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Liberman eyes premiership

Foreign Minister Avigdor Liberman has identified this moment as a golden opportunity to determine who would be the next premier, and even perhaps become the prime minister himself.
Israel's Foreign Minister Avigdor Lieberman gives a statement to the media at his Jerusalem office December 2, 2014. Israel appeared to be heading on Tuesday towards an early election after right-wing Prime Minister Benjamin Netanyahu and his major centrist coalition partner failed to patch up differences. Foreign Minister Avigdor Lieberman, head of the far-right Yisrael Beitenu party, told a news conference, "An election is a now a fact."   REUTERS/ Ronen Zvulun (JERUSALEM - Tags: POLITICS) - RTR4GEQU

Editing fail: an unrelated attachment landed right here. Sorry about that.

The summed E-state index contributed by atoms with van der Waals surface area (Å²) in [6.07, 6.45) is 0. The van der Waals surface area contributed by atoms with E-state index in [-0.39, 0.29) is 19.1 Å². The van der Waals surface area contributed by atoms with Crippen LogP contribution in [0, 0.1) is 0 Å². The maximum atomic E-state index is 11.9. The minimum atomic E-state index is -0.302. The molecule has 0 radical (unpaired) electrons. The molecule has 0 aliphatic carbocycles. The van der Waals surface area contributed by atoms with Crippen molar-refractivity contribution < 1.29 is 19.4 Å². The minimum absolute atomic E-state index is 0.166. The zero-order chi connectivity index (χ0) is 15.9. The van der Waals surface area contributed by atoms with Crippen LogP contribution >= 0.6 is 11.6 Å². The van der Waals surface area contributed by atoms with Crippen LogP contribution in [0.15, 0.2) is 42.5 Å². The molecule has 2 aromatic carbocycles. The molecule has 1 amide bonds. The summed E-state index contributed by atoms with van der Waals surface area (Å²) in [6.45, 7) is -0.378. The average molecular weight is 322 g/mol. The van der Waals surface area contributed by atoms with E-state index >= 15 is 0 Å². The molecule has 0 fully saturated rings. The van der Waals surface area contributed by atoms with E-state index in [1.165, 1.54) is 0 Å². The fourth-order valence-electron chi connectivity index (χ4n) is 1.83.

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Foreign Minister Avigdor Liberman’s peace plan, revealed Nov. 28 by the Israeli daily Yedioth Ahronoth, is important for more than just its content, which is not really new and simply adapts previous ideas to recent regional developments. It shows that the Yisrael Beitenu chairman has found a one-time opportunity to replace Benjamin Netanyahu as prime minister.

Over the last few weeks, Liberman realized that the polls indicate he can no longer compete with the popularity of HaBayit HaYehudi's chairman, Economy and Trade Minister Naftali Bennett, within the right-wing electorate. He could clearly sense this trend during the days of the Protective Edge operation. He and Bennett each separately occupied the Netanyahu-opposition role within the Cabinet, portraying him as an irresolute and weak leader and challenging his position as leader of the right. But while Bennett benefited from this militant approach, calling for the occupation of the Gaza Strip, Liberman actually suffered. This outcome became evident in polls taken during the operation that showed HaBayit HaYehudi headed by Bennett receiving as many as 20 seats, while Yisrael Beitenu dropped to just 10 seats or even fewer.

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